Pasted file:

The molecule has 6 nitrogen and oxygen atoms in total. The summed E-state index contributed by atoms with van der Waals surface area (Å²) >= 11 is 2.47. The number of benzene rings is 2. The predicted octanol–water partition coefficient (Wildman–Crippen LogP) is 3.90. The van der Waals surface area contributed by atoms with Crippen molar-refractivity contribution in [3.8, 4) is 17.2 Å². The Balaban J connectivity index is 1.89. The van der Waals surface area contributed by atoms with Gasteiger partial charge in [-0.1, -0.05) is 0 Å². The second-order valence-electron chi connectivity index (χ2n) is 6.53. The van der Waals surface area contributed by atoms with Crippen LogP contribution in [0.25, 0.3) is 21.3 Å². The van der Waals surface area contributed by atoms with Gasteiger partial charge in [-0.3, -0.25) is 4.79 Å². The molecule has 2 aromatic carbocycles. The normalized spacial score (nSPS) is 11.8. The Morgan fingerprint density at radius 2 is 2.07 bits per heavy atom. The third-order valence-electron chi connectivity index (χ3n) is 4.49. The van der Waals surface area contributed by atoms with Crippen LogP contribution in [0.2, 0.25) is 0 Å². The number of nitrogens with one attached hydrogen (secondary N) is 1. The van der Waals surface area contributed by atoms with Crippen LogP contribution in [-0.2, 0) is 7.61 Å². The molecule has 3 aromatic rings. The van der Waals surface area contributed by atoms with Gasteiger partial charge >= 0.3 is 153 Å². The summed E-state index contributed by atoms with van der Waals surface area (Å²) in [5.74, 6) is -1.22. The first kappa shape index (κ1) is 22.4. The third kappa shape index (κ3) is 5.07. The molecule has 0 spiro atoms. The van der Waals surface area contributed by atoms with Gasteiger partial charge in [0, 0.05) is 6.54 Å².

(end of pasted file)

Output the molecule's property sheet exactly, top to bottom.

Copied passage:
The molecule has 6 nitrogen and oxygen atoms in total. The summed E-state index contributed by atoms with van der Waals surface area (Å²) >= 11 is 2.47. The number of benzene rings is 2. The predicted octanol–water partition coefficient (Wildman–Crippen LogP) is 3.90. The van der Waals surface area contributed by atoms with Crippen molar-refractivity contribution in [3.8, 4) is 17.2 Å². The Balaban J connectivity index is 1.89. The van der Waals surface area contributed by atoms with Gasteiger partial charge in [-0.1, -0.05) is 0 Å². The second-order valence-electron chi connectivity index (χ2n) is 6.53. The van der Waals surface area contributed by atoms with Crippen LogP contribution in [0.25, 0.3) is 21.3 Å². The van der Waals surface area contributed by atoms with Gasteiger partial charge in [-0.3, -0.25) is 4.79 Å². The molecule has 2 aromatic carbocycles. The normalized spacial score (nSPS) is 11.8. The Morgan fingerprint density at radius 2 is 2.07 bits per heavy atom. The third-order valence-electron chi connectivity index (χ3n) is 4.49. The van der Waals surface area contributed by atoms with Crippen LogP contribution in [0.2, 0.25) is 0 Å². The number of nitrogens with one attached hydrogen (secondary N) is 1. The van der Waals surface area contributed by atoms with Crippen LogP contribution in [-0.2, 0) is 7.61 Å². The molecule has 3 aromatic rings. The van der Waals surface area contributed by atoms with Gasteiger partial charge >= 0.3 is 153 Å². The summed E-state index contributed by atoms with van der Waals surface area (Å²) in [5.74, 6) is -1.22. The first kappa shape index (κ1) is 22.4. The third kappa shape index (κ3) is 5.07. The molecule has 0 spiro atoms. The van der Waals surface area contributed by atoms with Gasteiger partial charge in [0, 0.05) is 6.54 Å².